Facebook-400x300This weekend, I got dumped. Facebook friend dumped, that is. And I would not have even noticed that I was short one FB friend had the person not emailed me to explain why he was unfriending me.

Justin, as I’ll call him, is an old friend. There wasn’t any ill will between us (I swear!), so when I friended him on Facebook, I thought we’d get back in touch. He accepted my request.

But not for long.

After a week or so of Facebook friendship, Justin informed me that he was disappointed that I wrote/posted articles on my wall about topics like farts and rape and sex. He also wrote — and here I quote directly —  ”I had thought you were an intelligent girl.” He explained that he was sorry to have to do this but he was going to unfriend me.

Call me naive, but I was shocked.

Why did he think it was necessary to contact me and not only tell me he was unfriending me but explain why? He truly could have unfriended me without making an announcement and I likely wouldn’t have noticed. Plus, his unfriending justification made sense to him in his own head, but it was childishly rude to verbalize in real life. We hadn’t been in touch for years and then he disses the contents of my Facebook page and insinuates that I’m not “an intelligent girl” because of what I write about?! Don’t let the door hit you on the way out, buddy.

Clearly, I am stung by Justin’s behavior, because I remember him as being a sweet, if troubled soul. I thought I was getting back in touch with an old friend. Instead, I got dissed.

In conclusion, if you desire to excise someone from your social media life, DON’T BE LIKE JUSTIN. Here are six tips on how to unfriend on Facebook or unfollow on Twitter, without making a referee pull out the douche card:

1. Disappear as subtly and quietly as possible. Don’t email the person to explain why you’re unfollowing. Don’t tweet or Facebook or write on Tumblr or post an interpretive dance on Vine about why you’re unfollowing. Don’t call the person up on the phone and verbally explain why you’re unfollowing. Why? Because assuming a person needs to be informed exactly why you’re unfriending them is self-absorbed and definitely begging for drama.

2. Don’t hastily unfriend or unfollow someone important  if you have issues to hash out in real life. Oh-so-many feelings get unnecessarily hurt when people hit “unfollow” or “unfriend” over a middling argument or minor disagreement. Ex-ing someone out on social media is the 21st century way of saying “I want you out of my life” — do you really need to pull out the big guns when maybe you just need to hash things out over a cup of coffee (or something stronger). To be sure there’s pl-e-e-e-e-n-t-y of nogoodniks — bullies, harassers, etc. — who deserve to be unfollowed, if not banned, from your social media. I’m thinking abusers, creeps, plagiarists, etc.  But if you’re just annoyed at your best friend for getting a stain on the dress she borrowed? Chill out, hold onto that trigger finger, and solve your problems in real life.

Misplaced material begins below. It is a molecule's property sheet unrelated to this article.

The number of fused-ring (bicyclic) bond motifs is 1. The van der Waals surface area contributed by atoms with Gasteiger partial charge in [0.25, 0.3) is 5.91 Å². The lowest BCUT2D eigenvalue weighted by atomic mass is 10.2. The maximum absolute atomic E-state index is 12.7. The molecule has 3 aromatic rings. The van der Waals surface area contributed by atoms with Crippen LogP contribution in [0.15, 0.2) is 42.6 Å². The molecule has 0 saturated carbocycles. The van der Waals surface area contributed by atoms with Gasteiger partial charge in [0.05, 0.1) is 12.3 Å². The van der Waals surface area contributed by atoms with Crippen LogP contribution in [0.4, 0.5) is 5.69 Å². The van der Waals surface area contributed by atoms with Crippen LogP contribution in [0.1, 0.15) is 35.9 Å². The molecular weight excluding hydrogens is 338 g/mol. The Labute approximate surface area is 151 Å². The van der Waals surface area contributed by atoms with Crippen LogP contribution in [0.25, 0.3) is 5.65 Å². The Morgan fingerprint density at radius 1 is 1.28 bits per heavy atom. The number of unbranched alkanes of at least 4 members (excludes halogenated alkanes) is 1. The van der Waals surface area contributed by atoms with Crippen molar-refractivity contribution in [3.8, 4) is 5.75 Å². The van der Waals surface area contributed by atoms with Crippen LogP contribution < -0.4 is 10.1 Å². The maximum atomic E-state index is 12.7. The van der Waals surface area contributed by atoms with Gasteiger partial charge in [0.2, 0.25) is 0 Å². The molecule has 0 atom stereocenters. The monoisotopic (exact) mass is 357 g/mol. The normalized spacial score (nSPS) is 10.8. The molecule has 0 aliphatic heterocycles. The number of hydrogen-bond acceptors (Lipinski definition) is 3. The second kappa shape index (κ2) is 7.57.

3. Just click “hide” to get rid of annoying Facebook posts. The big guns aren’t needed for every social media violation. Sometimes you like a person (say, me) but you don’t like their Facebook postings about Lucca’s dog farts in The Frisky office. Just click “hide” and guess what? You don’t have to see it! Problem solved.

4. If you do unfriend someone, don’t bitch about them in their absence. No one loves venting about awful people being awful more than me. I just don’t do it on social media, where it could easily be passed along to the subject of my ire. You, like me, are nothing but class! So remember how easy it is to screengrab and, like Scully and Mulder said, “Trust no one.”

5. If asked directly, prepare a (polite) reason or excuse if your unfriending has been noticed. Some friends might notice you unfriended them. (Most will be oblivious.) So if you are asked directly about unfriending, use your diplomacy skills but be as honest as you can manage. I have unfriended some people I knew from high school who would try to incite arguments about feminist topics on my Facebook page and be rude to my other friends. When the shit-starters asked me about why they got unfriended, I explained that I felt compelled to babysit everyone during these types of arguments, and I just don’t have time for that.  It was the truth! You don’t need to apologize to anyone for being firm in your conviction to unfriend. And you certainly don’t need to suffer anyone’s guilt trip. Just be sure that you’re 100 percent clear in your communication — but again, ONLY IF ASKED.

6. Remember that while relationships on social media are real, social media still isn’t completely the real world. You can get rid of people online to a degree, but you still may have to face them in real life — probably in unexpected situations. It pays to be cordial online, especially during a social media “breakup,” because this person likely isn’t gone forever. For example, I was once confronted by a pushy Republican from my hometown who I blocked on Twitter because he kept tweeting “BUT WHAT ABOUT THE DEAD BABIES?!?!” stuff whenever I wrote about abortion rights. I had to explain to this guy, politely, that I blocked him because his tweets were annoying me. He apologized. It was awkward, but not a huge deal. And then I ran into him in my hometown, no joke, like 12 times after that.  Remember to always keep it classy because you could always run into former social media pal at a high school reunion, the grocery store or in airport customs lines. That is, if you get away from your computer at all. Seems like you spend a lot of time online …

Did I miss anything important about unfriending? Let us know in the comments!


The Frisky

This post originally appeared on The Frisky. Republished with permission.

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